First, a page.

Apple Closes Apple Watch Heart Rate Study to New Participants

Apple and Stanford University's School of Medicine are no longer allowing new participants to join the joint heart rate study that they're conducting using data gathered from the heart rate monitor of the Apple Watch, according to an updated notice on the Apple Heart Study website. As of August 1, 2018, an enrollment termination date Apple and Stanford first announced when the study launched, enrollment is officially closed. While enrollment has ended, the study does not end until January 31, 2019, and Apple plans to continue collecting data from current participants until the completion of the study. Note: Enrollment for this study is closed to new participants as of August 1, 2018. If you are currently enrolled, your participation will continue until the end of the study.The Apple Heart Study is designed to use data from the Apple Watch to identify irregular heart rhythms to determine whether the wrist-worn device can accurately detect life-threatening conditions like atrial fibrillation. The study was previously open to anyone in the United States who was 22 years older with an iPhone 5s or later and an Apple Watch Series 1 or later. Participants were instructed to download and install the Apple Heart Study app and wear the Apple Watch. When an irregular heart beat is detected in a study participant, a consultation with a Study Telehealth provider from American Well is offered, with some people asked to wear an ePatch monitor for up to seven days for further investigation. One MacRumors reader shared his story using the Heart Rate Study app and the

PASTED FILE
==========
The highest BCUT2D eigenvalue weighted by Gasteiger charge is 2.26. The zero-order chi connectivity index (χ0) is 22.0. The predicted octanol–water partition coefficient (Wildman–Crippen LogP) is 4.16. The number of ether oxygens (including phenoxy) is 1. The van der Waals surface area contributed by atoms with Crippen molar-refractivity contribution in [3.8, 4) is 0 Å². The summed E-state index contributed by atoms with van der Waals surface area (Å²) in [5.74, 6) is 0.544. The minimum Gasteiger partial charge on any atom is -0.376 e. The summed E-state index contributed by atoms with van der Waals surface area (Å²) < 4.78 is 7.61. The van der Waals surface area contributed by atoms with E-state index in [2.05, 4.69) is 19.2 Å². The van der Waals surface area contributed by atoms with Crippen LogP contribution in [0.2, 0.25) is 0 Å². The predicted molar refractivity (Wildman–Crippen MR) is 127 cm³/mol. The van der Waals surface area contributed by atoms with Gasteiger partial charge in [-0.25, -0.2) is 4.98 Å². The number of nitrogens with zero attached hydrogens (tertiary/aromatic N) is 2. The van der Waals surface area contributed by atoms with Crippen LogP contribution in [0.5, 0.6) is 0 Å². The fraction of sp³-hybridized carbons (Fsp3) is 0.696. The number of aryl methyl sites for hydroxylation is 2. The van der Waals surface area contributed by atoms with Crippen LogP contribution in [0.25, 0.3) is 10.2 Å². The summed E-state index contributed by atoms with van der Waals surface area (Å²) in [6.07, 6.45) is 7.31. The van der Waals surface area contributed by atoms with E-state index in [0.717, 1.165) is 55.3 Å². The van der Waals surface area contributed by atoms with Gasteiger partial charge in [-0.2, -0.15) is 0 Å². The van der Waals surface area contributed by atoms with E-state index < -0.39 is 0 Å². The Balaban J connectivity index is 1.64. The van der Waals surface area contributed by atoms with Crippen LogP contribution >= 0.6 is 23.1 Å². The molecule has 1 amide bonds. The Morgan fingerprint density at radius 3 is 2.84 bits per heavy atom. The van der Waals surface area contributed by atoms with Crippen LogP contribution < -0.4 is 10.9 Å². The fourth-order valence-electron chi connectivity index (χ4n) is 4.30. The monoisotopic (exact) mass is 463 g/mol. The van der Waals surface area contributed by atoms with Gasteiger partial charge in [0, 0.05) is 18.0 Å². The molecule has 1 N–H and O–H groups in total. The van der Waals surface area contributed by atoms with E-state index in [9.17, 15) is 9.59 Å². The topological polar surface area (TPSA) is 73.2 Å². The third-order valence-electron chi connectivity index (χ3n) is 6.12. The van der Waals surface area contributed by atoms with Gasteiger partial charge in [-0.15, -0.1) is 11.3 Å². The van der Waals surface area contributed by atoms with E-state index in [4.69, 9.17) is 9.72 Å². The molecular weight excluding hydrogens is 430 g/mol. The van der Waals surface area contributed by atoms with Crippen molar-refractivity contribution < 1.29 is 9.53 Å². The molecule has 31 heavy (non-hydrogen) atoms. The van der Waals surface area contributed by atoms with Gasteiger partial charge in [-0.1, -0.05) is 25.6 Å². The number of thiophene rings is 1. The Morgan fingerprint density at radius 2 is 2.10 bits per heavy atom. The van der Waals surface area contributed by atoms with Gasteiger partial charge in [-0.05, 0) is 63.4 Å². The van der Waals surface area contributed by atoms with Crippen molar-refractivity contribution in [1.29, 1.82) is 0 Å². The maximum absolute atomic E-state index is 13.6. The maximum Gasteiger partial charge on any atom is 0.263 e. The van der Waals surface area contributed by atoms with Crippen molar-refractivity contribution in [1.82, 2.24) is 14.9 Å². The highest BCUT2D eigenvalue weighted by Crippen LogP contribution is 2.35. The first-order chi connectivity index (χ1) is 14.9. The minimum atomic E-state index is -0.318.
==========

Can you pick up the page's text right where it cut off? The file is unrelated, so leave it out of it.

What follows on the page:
Apple Watch Owners Can Participate in Apple Heart Study to Identify Irregular Heart Rhythms

Apple today announced it has launched a ResearchKit-based Apple Heart Study app, which uses the Apple Watch's heart rate sensor to collect data on irregular heart rhythms and notify users who may be experiencing atrial fibrillation. As part of the study, if an irregular heart rhythm is identified, participants will receive a notification on their Apple Watch and iPhone, a free consultation with a study doctor and an electrocardiogram (ECG) patch for additional monitoring."Every week we receive incredible customer letters about how Apple Watch has affected their lives, including learning that they have AFib. These stories inspire us and we're determined to do more to help people understand their health," said Jeff Williams, Apple's COO. "Working alongside the medical community, not only can we inform people of certain health conditions, we also hope to advance discoveries in heart science."To calculate heart rate and rhythm, the Apple Watch's sensor uses green LED lights flashing hundreds of times per second and light-sensitive photodiodes to detect the amount of blood flowing through the wrist. Apple is partnering with Stanford University's School of Medicine to perform the research."Through the Apple Heart Study, Stanford Medicine faculty will explore how technology like Apple Watch's heart rate sensor can help usher in a new era of proactive health care central to our Precision Health approach," said Lloyd Minor, Dean of Stanford University School of Medicine. "We're excited to work with Apple on this breakthrough heart study."While heart arrhythmias aren't